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Publication numberUS2576688 A
Publication typeGrant
Publication dateNov 27, 1951
Filing dateJan 8, 1948
Priority dateJan 8, 1948
Publication numberUS 2576688 A, US 2576688A, US-A-2576688, US2576688 A, US2576688A
InventorsLandgraf Jacob T
Original AssigneeHudson Mfg Co H D
Export CitationBiBTeX, EndNote, RefMan
External Links: USPTO, USPTO Assignment, Espacenet
Electric heater for stock watering tanks
US 2576688 A
Abstract  available in
Images(1)
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Claims  available in
Description  (OCR text may contain errors)

NOV. 27. 1951 J, T, LANDGRAF 2,576,688

ELECTRIC HEATER FOR STOCK WATERING TANKS Filed Jan. 8. 1948 Patented Nov. 27, 1951 2,576,688 ELECTRIC HEATER FOR STOCK WATERING TANKS Jacob T. Landgraf, Freeport, 111., assignor to H. D. Hudson Manufacturing Company, Chicago, 111., a corporation of Minnesota Application January 8, 1948, Serial No. 1,237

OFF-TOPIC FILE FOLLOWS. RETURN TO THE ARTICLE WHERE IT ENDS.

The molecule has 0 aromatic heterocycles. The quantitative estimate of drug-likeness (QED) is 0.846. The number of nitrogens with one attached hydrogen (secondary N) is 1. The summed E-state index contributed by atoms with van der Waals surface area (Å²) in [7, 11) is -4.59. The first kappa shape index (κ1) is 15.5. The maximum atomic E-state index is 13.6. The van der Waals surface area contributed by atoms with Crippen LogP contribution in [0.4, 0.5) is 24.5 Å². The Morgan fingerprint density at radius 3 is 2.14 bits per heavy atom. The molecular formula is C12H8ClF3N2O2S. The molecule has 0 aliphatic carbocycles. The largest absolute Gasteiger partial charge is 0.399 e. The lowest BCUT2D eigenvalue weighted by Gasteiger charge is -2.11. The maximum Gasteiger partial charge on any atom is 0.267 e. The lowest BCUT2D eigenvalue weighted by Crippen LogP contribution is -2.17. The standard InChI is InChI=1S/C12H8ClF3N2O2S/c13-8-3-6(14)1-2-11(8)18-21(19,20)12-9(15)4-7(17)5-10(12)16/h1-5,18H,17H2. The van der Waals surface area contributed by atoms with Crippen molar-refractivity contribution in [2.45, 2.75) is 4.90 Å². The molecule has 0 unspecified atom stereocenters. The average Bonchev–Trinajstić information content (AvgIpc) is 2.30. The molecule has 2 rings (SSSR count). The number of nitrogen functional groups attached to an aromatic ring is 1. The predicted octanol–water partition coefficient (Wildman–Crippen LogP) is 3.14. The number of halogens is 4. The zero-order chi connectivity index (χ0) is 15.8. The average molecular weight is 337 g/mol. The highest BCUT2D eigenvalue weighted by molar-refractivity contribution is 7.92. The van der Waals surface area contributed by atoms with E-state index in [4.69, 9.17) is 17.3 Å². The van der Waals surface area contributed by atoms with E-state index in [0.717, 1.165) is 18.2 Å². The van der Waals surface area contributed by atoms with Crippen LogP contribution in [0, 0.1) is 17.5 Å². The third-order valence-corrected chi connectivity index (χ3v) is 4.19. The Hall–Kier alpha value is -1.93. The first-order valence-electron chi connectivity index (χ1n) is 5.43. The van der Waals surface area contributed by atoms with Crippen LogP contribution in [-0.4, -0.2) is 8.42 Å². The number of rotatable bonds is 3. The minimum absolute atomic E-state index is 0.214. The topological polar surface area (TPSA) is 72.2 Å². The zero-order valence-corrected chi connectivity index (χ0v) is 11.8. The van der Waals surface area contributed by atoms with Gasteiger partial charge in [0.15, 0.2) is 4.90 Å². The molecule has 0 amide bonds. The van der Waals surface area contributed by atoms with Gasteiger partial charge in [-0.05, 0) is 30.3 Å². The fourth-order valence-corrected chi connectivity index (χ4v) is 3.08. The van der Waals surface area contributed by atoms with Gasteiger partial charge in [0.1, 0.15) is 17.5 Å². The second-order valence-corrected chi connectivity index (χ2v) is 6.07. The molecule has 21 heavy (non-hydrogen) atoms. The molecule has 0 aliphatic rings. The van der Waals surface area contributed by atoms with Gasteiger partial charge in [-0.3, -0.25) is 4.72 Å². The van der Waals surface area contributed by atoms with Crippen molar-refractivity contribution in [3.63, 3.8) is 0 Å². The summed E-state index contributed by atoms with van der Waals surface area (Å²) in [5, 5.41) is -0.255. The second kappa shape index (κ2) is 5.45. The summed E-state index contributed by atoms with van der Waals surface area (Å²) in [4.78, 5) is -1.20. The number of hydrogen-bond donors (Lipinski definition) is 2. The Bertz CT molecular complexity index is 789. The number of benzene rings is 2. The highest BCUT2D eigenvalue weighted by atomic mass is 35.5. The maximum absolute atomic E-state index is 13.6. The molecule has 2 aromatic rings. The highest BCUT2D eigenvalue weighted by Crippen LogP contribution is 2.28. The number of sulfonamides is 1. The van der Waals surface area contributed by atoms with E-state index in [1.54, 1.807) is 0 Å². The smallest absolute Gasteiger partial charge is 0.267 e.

8 Claims.

This invention relates to a new and improved portable electric heater unit for application to stock Watering tanks and the like.

The principal object of my invention is to provide an immersion type heater of the kind mentioned designed for quick and easy, as well as secure, fastening to the side wall of a tank, whether it be of steel or concrete construction, and to transfer heat to the water in a horizontal plane at a depth of about eighteen inches, or less, below the surface, so as to insure maintaining in cold weather an unfrozen opening in the vicinity of the heater large enough for drinking purposes. Important features of this heater are as follows:

(1) The L-shape of the copper tube heatin coil, in which the electrical heating element is housed, facilitates secure attachment to the, side wall of the tank, and enables heat transfer from the enlarged horizontal loop on the lower end of the coil in the horizontal plane at the desired depth, and predetermines more or less the location and area of the unfrozen opening, besides reducing to a minimum the danger of stock upsetting or damaging the heater when drinking.